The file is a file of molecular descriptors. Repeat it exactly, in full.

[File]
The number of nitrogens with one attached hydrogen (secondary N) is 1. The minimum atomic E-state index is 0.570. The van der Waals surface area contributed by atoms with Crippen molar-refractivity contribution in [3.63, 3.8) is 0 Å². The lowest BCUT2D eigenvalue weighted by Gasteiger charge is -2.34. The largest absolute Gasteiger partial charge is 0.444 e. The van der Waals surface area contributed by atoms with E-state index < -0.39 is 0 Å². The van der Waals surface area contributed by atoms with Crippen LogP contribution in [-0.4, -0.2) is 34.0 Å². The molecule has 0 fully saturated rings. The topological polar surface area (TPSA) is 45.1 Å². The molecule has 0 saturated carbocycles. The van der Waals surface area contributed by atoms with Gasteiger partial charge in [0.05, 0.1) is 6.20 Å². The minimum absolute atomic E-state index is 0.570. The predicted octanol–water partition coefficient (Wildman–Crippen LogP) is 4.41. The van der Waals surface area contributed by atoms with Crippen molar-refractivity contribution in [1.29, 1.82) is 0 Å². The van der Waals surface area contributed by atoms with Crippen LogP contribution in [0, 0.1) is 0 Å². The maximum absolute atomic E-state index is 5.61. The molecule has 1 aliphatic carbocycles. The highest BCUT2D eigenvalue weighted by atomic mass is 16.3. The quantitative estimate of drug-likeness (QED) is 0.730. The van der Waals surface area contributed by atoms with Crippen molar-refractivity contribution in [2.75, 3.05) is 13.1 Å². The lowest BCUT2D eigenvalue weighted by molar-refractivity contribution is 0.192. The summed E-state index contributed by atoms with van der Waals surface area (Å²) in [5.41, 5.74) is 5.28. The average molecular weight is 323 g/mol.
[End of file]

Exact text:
The number of nitrogens with one attached hydrogen (secondary N) is 1. The minimum atomic E-state index is 0.570. The van der Waals surface area contributed by atoms with Crippen molar-refractivity contribution in [3.63, 3.8) is 0 Å². The lowest BCUT2D eigenvalue weighted by Gasteiger charge is -2.34. The largest absolute Gasteiger partial charge is 0.444 e. The van der Waals surface area contributed by atoms with E-state index < -0.39 is 0 Å². The van der Waals surface area contributed by atoms with Crippen LogP contribution in [-0.4, -0.2) is 34.0 Å². The molecule has 0 fully saturated rings. The topological polar surface area (TPSA) is 45.1 Å². The molecule has 0 saturated carbocycles. The van der Waals surface area contributed by atoms with Gasteiger partial charge in [0.05, 0.1) is 6.20 Å². The minimum absolute atomic E-state index is 0.570. The predicted octanol–water partition coefficient (Wildman–Crippen LogP) is 4.41. The van der Waals surface area contributed by atoms with Crippen molar-refractivity contribution in [1.29, 1.82) is 0 Å². The van der Waals surface area contributed by atoms with Crippen LogP contribution in [0, 0.1) is 0 Å². The maximum absolute atomic E-state index is 5.61. The molecule has 1 aliphatic carbocycles. The highest BCUT2D eigenvalue weighted by atomic mass is 16.3. The quantitative estimate of drug-likeness (QED) is 0.730. The van der Waals surface area contributed by atoms with Crippen molar-refractivity contribution in [2.75, 3.05) is 13.1 Å². The lowest BCUT2D eigenvalue weighted by molar-refractivity contribution is 0.192. The summed E-state index contributed by atoms with van der Waals surface area (Å²) in [5.41, 5.74) is 5.28. The average molecular weight is 323 g/mol.